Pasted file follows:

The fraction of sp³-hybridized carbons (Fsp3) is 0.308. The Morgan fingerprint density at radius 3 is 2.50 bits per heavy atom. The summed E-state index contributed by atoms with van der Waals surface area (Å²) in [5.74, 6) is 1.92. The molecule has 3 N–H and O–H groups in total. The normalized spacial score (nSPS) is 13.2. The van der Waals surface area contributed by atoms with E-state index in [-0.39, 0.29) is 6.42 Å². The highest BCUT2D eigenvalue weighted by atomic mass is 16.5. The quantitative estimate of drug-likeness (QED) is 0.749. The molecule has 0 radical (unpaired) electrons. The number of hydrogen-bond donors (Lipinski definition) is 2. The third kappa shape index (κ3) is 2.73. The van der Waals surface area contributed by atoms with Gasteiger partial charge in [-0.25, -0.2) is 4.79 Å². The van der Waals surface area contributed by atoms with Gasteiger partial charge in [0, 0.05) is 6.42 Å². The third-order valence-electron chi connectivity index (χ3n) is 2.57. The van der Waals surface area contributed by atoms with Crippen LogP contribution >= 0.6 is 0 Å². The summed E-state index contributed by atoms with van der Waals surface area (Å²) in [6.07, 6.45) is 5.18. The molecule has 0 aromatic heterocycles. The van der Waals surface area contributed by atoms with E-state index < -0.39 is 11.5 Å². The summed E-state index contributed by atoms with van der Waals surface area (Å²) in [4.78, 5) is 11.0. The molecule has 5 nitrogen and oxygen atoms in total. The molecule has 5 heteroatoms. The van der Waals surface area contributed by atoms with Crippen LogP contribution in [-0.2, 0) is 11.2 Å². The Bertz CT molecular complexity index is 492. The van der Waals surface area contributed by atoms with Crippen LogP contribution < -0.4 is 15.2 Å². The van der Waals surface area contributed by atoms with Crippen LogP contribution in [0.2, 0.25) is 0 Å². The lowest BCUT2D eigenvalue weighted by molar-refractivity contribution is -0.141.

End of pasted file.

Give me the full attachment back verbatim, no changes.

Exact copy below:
The fraction of sp³-hybridized carbons (Fsp3) is 0.308. The Morgan fingerprint density at radius 3 is 2.50 bits per heavy atom. The summed E-state index contributed by atoms with van der Waals surface area (Å²) in [5.74, 6) is 1.92. The molecule has 3 N–H and O–H groups in total. The normalized spacial score (nSPS) is 13.2. The van der Waals surface area contributed by atoms with E-state index in [-0.39, 0.29) is 6.42 Å². The highest BCUT2D eigenvalue weighted by atomic mass is 16.5. The quantitative estimate of drug-likeness (QED) is 0.749. The molecule has 0 radical (unpaired) electrons. The number of hydrogen-bond donors (Lipinski definition) is 2. The third kappa shape index (κ3) is 2.73. The van der Waals surface area contributed by atoms with Gasteiger partial charge in [-0.25, -0.2) is 4.79 Å². The van der Waals surface area contributed by atoms with Gasteiger partial charge in [0, 0.05) is 6.42 Å². The third-order valence-electron chi connectivity index (χ3n) is 2.57. The van der Waals surface area contributed by atoms with Crippen LogP contribution >= 0.6 is 0 Å². The summed E-state index contributed by atoms with van der Waals surface area (Å²) in [6.07, 6.45) is 5.18. The molecule has 0 aromatic heterocycles. The van der Waals surface area contributed by atoms with E-state index < -0.39 is 11.5 Å². The summed E-state index contributed by atoms with van der Waals surface area (Å²) in [4.78, 5) is 11.0. The molecule has 5 nitrogen and oxygen atoms in total. The molecule has 5 heteroatoms. The van der Waals surface area contributed by atoms with Crippen LogP contribution in [-0.2, 0) is 11.2 Å². The Bertz CT molecular complexity index is 492. The van der Waals surface area contributed by atoms with Crippen LogP contribution < -0.4 is 15.2 Å². The van der Waals surface area contributed by atoms with Crippen LogP contribution in [0.2, 0.25) is 0 Å². The lowest BCUT2D eigenvalue weighted by molar-refractivity contribution is -0.141.